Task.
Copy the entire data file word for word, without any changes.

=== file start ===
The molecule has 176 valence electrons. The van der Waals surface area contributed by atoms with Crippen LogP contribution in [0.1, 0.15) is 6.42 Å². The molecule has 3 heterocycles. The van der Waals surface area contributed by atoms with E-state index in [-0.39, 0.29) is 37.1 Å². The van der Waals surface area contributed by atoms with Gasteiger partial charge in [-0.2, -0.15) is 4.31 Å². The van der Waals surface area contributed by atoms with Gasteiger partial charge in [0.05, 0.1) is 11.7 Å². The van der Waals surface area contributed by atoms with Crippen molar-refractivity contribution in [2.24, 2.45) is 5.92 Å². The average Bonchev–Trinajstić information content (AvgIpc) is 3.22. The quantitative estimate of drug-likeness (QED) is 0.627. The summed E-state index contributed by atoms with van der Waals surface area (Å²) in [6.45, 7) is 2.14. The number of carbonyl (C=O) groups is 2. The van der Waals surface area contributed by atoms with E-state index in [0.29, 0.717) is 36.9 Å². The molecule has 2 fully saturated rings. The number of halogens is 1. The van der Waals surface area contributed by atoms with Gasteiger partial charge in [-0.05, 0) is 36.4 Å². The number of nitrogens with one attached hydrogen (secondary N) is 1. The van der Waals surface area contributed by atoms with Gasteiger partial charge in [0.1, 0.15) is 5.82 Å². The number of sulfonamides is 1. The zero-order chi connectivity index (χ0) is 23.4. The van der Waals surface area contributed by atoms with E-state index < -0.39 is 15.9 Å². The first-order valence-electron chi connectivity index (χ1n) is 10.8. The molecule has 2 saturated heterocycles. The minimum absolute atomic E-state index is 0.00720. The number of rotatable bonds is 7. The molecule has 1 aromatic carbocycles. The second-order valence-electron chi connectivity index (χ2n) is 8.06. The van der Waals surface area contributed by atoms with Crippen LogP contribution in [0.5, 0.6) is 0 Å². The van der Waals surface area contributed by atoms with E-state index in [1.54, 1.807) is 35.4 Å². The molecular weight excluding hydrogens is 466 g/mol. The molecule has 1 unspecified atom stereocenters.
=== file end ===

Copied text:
The molecule has 176 valence electrons. The van der Waals surface area contributed by atoms with Crippen LogP contribution in [0.1, 0.15) is 6.42 Å². The molecule has 3 heterocycles. The van der Waals surface area contributed by atoms with E-state index in [-0.39, 0.29) is 37.1 Å². The van der Waals surface area contributed by atoms with Gasteiger partial charge in [-0.2, -0.15) is 4.31 Å². The van der Waals surface area contributed by atoms with Gasteiger partial charge in [0.05, 0.1) is 11.7 Å². The van der Waals surface area contributed by atoms with Crippen molar-refractivity contribution in [2.24, 2.45) is 5.92 Å². The average Bonchev–Trinajstić information content (AvgIpc) is 3.22. The quantitative estimate of drug-likeness (QED) is 0.627. The summed E-state index contributed by atoms with van der Waals surface area (Å²) in [6.45, 7) is 2.14. The number of carbonyl (C=O) groups is 2. The van der Waals surface area contributed by atoms with E-state index in [0.29, 0.717) is 36.9 Å². The molecule has 2 fully saturated rings. The number of halogens is 1. The van der Waals surface area contributed by atoms with Gasteiger partial charge in [-0.05, 0) is 36.4 Å². The number of nitrogens with one attached hydrogen (secondary N) is 1. The van der Waals surface area contributed by atoms with Gasteiger partial charge in [0.1, 0.15) is 5.82 Å². The number of sulfonamides is 1. The zero-order chi connectivity index (χ0) is 23.4. The van der Waals surface area contributed by atoms with E-state index < -0.39 is 15.9 Å². The first-order valence-electron chi connectivity index (χ1n) is 10.8. The molecule has 2 saturated heterocycles. The minimum absolute atomic E-state index is 0.00720. The number of rotatable bonds is 7. The molecule has 1 aromatic carbocycles. The second-order valence-electron chi connectivity index (χ2n) is 8.06. The van der Waals surface area contributed by atoms with Crippen LogP contribution in [0.5, 0.6) is 0 Å². The van der Waals surface area contributed by atoms with E-state index in [1.54, 1.807) is 35.4 Å². The molecular weight excluding hydrogens is 466 g/mol. The molecule has 1 unspecified atom stereocenters.